Pop star-turned-actor Harry Styles is by no means the biggest problem with this highly publicised film, says Simon Morris.
Don't Worry Darling arrived in a hail of publicity, much of it unflattering. The original star was bumped in favour of the less experienced Harry Styles.
Styles is actually a singer rather than an actor, and he was up against some pretty daunting competition - Florence Pugh, Chris Pine, Gemma Chan, and Olivia Wilde, who also directed the film.
But Harry is not bad as the loving husband in a '50s-style fantasy world called the Victory Project.
Jack and his wife Alice - Florence Pugh - live the sort of life that probably only existed in old American sitcoms. Hubby goes to work in the morning, Wifey does the housework and cooks the roast. And at the end of the day "Hi honey I'm home", and cocktails all round.
The entire neighbourhood is full of couples like Alice and Jack - the set design is very Edward Scissorhands meets The Stepford Wives.
In fact, the whole film is a series of call-backs to other well-known movies, from the title - Don't Worry Darling sounds like an old Doris Day/Rock Hudson romcom - to the "what's really going on?" paranoia of The Matrix, The Truman Show and even The Handmaid's Tale.
The Victory Project is run by a charismatic doctor called Frank - Chris Pine - who regularly reminds everyone they're living their best lives in the best of all possible worlds.
But there's one proviso. Don't leave the district. And above all, stay away from the Victory Project's HQ out in the desert.
And sooner or later you know that a feisty wife like Alice - Florence Pugh is the real star of Don't Worry Darling - isn't going to be pushed around by anyone, no matter how well-meaning they say they are. She starts to push back and lives to regret it.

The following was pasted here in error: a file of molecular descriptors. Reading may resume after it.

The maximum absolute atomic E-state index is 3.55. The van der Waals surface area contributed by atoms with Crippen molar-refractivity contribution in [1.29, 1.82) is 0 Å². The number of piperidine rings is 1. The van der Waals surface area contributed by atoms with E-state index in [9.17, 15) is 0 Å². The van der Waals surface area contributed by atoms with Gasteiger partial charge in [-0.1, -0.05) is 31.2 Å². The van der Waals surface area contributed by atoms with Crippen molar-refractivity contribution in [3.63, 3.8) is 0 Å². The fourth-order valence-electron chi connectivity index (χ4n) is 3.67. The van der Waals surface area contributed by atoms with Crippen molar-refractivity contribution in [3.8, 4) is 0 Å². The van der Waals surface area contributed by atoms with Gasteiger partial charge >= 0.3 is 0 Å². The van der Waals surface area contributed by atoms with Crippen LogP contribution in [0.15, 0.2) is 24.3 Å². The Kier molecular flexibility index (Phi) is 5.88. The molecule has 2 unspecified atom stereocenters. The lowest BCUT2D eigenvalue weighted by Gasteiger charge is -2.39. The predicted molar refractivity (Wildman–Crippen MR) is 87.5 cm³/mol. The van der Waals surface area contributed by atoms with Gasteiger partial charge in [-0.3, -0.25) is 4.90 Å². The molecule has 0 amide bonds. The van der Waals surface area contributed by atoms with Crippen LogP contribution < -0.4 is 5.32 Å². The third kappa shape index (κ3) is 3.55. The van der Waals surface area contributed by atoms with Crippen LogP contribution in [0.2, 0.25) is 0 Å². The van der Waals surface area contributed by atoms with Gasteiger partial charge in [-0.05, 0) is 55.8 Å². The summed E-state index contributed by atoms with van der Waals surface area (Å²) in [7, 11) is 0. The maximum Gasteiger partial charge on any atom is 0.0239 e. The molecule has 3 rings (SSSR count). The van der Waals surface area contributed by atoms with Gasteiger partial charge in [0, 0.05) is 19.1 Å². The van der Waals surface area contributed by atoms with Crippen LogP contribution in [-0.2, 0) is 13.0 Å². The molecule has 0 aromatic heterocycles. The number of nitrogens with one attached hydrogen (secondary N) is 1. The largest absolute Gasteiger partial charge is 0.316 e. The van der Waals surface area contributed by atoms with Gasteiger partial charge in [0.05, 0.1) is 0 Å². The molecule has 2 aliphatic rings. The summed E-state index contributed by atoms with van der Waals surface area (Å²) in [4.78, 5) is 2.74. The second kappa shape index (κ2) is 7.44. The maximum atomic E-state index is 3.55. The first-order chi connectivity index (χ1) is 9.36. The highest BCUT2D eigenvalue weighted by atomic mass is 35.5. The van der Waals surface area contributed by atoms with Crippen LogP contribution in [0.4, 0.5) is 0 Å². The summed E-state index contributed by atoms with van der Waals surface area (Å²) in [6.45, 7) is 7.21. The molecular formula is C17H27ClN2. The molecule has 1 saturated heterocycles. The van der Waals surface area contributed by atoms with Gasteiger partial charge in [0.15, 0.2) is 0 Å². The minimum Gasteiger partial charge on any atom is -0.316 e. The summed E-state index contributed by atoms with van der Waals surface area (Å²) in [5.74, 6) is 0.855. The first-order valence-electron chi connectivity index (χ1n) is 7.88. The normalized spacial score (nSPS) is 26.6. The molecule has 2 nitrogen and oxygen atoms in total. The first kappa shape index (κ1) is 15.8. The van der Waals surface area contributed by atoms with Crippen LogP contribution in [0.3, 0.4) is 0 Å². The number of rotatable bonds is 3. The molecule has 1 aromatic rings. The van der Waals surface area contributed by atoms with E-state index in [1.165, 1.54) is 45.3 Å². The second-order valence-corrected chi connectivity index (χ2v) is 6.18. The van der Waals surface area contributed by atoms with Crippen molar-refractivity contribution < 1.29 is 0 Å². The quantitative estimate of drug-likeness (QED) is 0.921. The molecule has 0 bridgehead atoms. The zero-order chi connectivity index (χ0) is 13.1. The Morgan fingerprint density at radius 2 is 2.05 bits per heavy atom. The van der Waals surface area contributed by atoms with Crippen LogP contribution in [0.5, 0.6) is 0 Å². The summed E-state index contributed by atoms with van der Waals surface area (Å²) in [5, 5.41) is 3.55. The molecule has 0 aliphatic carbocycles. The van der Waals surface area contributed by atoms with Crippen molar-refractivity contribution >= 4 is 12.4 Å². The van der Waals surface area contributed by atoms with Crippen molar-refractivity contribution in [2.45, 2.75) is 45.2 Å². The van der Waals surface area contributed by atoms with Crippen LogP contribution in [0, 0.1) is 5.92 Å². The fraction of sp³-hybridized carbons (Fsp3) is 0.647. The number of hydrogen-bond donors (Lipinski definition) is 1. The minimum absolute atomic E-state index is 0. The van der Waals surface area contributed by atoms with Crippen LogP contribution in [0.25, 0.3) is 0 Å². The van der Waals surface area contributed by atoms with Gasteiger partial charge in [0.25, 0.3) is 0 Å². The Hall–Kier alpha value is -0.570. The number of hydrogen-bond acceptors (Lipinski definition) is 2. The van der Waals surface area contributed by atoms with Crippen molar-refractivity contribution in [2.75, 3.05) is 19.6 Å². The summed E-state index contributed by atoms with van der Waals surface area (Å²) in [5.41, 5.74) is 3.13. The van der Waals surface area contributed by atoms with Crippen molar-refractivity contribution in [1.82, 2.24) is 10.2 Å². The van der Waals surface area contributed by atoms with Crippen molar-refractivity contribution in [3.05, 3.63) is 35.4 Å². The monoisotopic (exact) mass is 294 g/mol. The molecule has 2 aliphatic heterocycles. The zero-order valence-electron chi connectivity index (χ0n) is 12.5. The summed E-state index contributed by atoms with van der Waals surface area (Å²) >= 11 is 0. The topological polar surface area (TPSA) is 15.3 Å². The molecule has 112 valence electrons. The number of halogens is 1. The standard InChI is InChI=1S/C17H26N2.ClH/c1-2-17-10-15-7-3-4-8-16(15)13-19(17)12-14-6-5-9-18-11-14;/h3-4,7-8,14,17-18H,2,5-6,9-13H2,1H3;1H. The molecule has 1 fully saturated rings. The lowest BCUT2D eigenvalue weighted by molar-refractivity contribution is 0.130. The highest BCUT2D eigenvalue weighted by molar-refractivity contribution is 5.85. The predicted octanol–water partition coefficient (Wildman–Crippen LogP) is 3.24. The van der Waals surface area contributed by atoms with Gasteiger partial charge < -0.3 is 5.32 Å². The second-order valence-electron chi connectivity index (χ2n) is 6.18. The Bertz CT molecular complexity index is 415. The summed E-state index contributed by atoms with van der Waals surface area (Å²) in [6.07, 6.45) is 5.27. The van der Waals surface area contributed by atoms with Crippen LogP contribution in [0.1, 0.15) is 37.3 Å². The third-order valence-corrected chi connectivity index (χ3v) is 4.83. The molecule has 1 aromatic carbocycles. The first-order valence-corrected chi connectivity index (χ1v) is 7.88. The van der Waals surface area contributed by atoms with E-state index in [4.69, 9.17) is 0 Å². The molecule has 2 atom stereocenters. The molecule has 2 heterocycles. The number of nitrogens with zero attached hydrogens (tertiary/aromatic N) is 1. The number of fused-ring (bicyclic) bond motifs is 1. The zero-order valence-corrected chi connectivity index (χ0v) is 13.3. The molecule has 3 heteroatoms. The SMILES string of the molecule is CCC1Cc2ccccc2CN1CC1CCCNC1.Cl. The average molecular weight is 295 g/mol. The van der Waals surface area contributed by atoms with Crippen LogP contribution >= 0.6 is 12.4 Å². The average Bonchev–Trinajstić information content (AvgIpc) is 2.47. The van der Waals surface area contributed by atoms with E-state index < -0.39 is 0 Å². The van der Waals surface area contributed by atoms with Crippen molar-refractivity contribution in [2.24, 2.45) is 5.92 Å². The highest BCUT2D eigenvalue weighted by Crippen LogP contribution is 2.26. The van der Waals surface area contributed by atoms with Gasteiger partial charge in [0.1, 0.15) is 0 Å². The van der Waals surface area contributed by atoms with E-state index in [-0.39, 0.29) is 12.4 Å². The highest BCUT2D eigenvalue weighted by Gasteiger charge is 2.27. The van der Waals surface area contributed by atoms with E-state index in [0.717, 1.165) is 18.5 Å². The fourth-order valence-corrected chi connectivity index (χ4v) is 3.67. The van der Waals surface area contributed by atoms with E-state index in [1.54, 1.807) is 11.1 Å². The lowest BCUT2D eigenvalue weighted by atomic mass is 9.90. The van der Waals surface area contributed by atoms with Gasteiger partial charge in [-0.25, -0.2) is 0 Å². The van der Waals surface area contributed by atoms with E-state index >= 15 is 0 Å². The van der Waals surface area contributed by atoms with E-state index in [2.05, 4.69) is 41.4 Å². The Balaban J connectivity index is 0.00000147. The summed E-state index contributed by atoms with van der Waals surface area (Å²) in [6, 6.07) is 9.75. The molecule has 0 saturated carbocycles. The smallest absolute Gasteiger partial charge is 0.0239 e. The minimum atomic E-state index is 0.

Right from the start, we're left in no doubt that something's dangerously "off" about the whole Victory Project. So many elements don't make sense - and I'm not just talking about Harry Styles' flat English accent in such a Californian setting.
It's the sort of brave new world summed up in the phrase "Make America Great Again". The smarmy Frank sounds suspiciously familiar at times, too.
This is one of those stories very popular in the '50s TV series The Twilight Zone - giving real life a "what if" twist.
Of course, it was easy for those shows - they could wrap them up in a mere 20 minutes or so. Don't Worry Darling has to sustain interest - and credibility - for over two hours, which proves beyond its reach.
As I say, this is no reflection on the actors. Florence Pugh once again reminds you how good she is, and makes you wish she had better luck with the scripts they hand her.
But a Twilight Zone film depends on its twist ending. And this is so obviously a Twilight Zone movie that when the twist ending belatedly turns up, it elicits a "Finally!" rather than the desired "OMG!".
And the problem with a two-hour Twilight Zone movie - certainly with this one - is one "Holy Mackerel!" twist isn't enough. There has to be another. And then another…. Remember all those Matrix sequels? Like that.
When Don't Worry Darling hit the circuit - first at the Venice Film Festival, and then on every talk show on television, the attention soon deteriorated from "director Olivia Wilde's long-awaited follow-up to Booksmart".
It became "Did Harry Styles really spit at Chris Pine?", "Why are Olivia Wilde and Florence Pugh not talking?" and "Who does Harry Styles think he is anyway - an actor?"
I'd like to think that if the film had been better none of this would have arisen. But I wonder.
Maybe it's a case of life copying art. After all, this is a story of the shallow dreams of people who consume conspiracy theories, popular culture and social media.
From "don't rock the boat" to "Spitgate going viral" may not be that big a jump.